So much for multinational coalitions

By Joseph Farah

When the Philippine government agreed to terrorist demands to withdraw its troops from Iraq, it illustrated once more the problem with multinational coalitions.

This is what John Kerry wants.

This is what Kofi Annan wants.

This is what Ted Kennedy wants.

This is what Jacques Chirac wants.

They don’t want the United States to take any unilateral military action to defend its national interests and the security of its people. They want the United States to take all the risks, pay all the costs, bear all the burdens in protecting itself and the rest of the free world, but only if it can do so with the acquiescence and cooperation of many other nations who have little at risk.

The United States built such a coalition in Iraq. Some 36 nations have been involved – though, admittedly, only a few are making significant sacrifices in their commitments.

But such coalitions, unfortunately, are only as strong as their weakest links – as the world has witnessed with Spain’s capitulation to terrorism and now the Philippines’ unconditional surrender.

With friends like these, who needs enemies?

All it took in the case of the Philippines was the taking of one Filipino hostage. When terrorists said they would kill the truck driver unless Manila pulled its troops out of Iraq, President Gloria Macapagal Arroyo quickly caved to the demand.

That’s not an ally in the cause of freedom, that’s an ally in the cause of chaos and terrorism.

In the case of the Philippines, the country has more at stake than most members of the coalition. The nation is on the front lines of the global jihad.

Islamic terrorists have “menaced the southern Philippine islands, collaborated with murderous al-Qaida and Jemaah Islamiah operatives, and will now see every overseas Filipino worker as an irresistible tool for geopolitical extortion,” as Filipino-American columnist Michelle Malkin explained.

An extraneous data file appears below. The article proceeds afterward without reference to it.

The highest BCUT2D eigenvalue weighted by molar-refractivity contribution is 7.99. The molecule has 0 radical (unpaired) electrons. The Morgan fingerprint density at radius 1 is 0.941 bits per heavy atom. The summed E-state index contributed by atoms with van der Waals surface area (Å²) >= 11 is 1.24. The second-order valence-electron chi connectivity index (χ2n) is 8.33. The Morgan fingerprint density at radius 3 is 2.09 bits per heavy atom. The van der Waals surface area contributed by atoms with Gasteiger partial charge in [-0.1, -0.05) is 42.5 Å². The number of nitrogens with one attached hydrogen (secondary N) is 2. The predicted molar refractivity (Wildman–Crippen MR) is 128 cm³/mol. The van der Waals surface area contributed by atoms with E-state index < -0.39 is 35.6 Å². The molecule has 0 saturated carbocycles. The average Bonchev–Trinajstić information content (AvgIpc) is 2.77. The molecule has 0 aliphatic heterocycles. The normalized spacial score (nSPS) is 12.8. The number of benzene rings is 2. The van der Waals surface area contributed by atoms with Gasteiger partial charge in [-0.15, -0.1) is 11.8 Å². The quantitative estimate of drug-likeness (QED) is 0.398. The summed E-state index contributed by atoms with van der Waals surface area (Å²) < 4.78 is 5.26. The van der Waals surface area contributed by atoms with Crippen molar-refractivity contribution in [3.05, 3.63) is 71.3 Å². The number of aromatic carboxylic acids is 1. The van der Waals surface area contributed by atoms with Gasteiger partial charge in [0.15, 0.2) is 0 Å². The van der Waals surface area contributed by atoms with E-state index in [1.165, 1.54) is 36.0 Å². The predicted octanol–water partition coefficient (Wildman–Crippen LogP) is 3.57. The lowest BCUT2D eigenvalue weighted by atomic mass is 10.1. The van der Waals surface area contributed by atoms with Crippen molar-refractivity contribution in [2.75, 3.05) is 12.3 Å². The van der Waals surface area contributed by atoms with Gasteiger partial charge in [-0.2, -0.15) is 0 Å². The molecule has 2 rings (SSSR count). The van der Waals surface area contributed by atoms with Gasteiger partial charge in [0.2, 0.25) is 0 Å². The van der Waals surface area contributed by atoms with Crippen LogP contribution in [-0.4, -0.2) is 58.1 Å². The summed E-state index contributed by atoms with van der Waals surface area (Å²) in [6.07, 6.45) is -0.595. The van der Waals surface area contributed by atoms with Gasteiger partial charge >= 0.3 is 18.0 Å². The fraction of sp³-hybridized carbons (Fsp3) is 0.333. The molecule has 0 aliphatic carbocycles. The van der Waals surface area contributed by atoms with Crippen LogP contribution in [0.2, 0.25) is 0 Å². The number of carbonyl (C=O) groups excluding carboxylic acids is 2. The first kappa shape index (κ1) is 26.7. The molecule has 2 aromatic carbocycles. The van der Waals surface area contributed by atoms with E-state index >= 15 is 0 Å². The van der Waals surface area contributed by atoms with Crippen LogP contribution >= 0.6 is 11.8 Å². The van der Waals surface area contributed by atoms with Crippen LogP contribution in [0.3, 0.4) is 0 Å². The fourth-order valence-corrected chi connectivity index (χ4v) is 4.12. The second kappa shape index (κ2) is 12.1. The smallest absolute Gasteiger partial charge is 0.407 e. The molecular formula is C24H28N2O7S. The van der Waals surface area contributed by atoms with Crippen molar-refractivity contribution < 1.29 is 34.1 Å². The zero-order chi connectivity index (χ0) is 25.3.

Arroyo practically sent out an engraved invitation to the terrorists to attack her country again and again.

Terrorism’s only incentive is that it sometimes works to achieve its objectives. Terrorism subsides when the terrorists get nowhere. When it is rewarded, as it was by the Philippines last week, it ensures further violent actions against the appeasers.

Worse yet, there are unconfirmed reports from the Philippines that its diplomats may have offered cash to the terrorists using al-Jazeera TV as an intermediary. I wouldn’t be a bit surprised.

Again, who needs allies like this?

America and Britain would be better off without the complications offered by nations like the Philippines, which offered up a token 51-member military force to the Iraq cause.

Was it worth it? Was it worth the shame and embarrassment? Was it worth handing the terrorists a propaganda victory? Will it be worth it when other foreigners are kidnapped, threatened and killed in Iraq and elsewhere because of the irresponsible and shortsighted actions of the Philippines?

Let’s be sure the next time we enter into one of these multinational coalitions that we are doing it for the right reasons.

It shouldn’t be a numbers game. It shouldn’t be a big show. It shouldn’t be about the numbers of flags we have waving in our force. It shouldn’t be about diversity and political correctness. It should be about one thing – winning the war.

We’d be better off with a troop of Girl Scouts in our coalition than a 51-member outfit that is going to cut and run at the first sign of danger to one of its citizens.

Let this be a lesson to all those wedded to the idea of these misguided, phony, show-and-tell alliances.